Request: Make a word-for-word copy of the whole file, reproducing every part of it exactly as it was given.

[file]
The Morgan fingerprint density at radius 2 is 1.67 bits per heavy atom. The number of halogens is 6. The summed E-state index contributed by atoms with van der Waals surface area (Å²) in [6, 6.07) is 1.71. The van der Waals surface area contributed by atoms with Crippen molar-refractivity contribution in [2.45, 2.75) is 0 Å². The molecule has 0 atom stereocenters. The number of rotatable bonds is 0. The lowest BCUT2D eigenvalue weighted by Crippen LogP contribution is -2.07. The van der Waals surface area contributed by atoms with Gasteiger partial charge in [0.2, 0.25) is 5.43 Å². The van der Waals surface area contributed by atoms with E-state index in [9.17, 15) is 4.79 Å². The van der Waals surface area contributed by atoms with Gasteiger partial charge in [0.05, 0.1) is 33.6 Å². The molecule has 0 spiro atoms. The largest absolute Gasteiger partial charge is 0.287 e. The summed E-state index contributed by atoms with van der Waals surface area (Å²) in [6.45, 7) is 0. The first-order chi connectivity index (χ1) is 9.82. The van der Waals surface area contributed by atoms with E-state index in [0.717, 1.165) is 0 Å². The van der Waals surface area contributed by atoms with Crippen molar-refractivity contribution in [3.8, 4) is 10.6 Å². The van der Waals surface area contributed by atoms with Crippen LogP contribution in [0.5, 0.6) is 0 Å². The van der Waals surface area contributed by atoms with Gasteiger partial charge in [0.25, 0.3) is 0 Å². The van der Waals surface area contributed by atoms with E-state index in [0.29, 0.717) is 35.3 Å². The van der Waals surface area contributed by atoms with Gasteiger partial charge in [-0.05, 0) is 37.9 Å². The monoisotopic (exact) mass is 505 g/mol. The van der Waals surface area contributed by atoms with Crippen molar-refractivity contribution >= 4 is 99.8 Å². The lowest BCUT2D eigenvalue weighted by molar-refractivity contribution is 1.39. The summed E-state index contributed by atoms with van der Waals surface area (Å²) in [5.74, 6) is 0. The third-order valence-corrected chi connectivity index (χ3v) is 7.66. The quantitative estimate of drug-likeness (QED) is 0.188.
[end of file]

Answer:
The Morgan fingerprint density at radius 2 is 1.67 bits per heavy atom. The number of halogens is 6. The summed E-state index contributed by atoms with van der Waals surface area (Å²) in [6, 6.07) is 1.71. The van der Waals surface area contributed by atoms with Crippen molar-refractivity contribution in [2.45, 2.75) is 0 Å². The molecule has 0 atom stereocenters. The number of rotatable bonds is 0. The lowest BCUT2D eigenvalue weighted by Crippen LogP contribution is -2.07. The van der Waals surface area contributed by atoms with Gasteiger partial charge in [0.2, 0.25) is 5.43 Å². The van der Waals surface area contributed by atoms with E-state index in [9.17, 15) is 4.79 Å². The van der Waals surface area contributed by atoms with Gasteiger partial charge in [0.05, 0.1) is 33.6 Å². The molecule has 0 spiro atoms. The largest absolute Gasteiger partial charge is 0.287 e. The summed E-state index contributed by atoms with van der Waals surface area (Å²) in [6.45, 7) is 0. The first-order chi connectivity index (χ1) is 9.82. The van der Waals surface area contributed by atoms with E-state index in [0.717, 1.165) is 0 Å². The van der Waals surface area contributed by atoms with Crippen molar-refractivity contribution in [3.8, 4) is 10.6 Å². The van der Waals surface area contributed by atoms with Crippen LogP contribution in [0.5, 0.6) is 0 Å². The van der Waals surface area contributed by atoms with Gasteiger partial charge in [0.25, 0.3) is 0 Å². The van der Waals surface area contributed by atoms with E-state index in [0.29, 0.717) is 35.3 Å². The van der Waals surface area contributed by atoms with Gasteiger partial charge in [-0.05, 0) is 37.9 Å². The monoisotopic (exact) mass is 505 g/mol. The van der Waals surface area contributed by atoms with Crippen molar-refractivity contribution >= 4 is 99.8 Å². The lowest BCUT2D eigenvalue weighted by molar-refractivity contribution is 1.39. The summed E-state index contributed by atoms with van der Waals surface area (Å²) in [5.74, 6) is 0. The third-order valence-corrected chi connectivity index (χ3v) is 7.66. The quantitative estimate of drug-likeness (QED) is 0.188.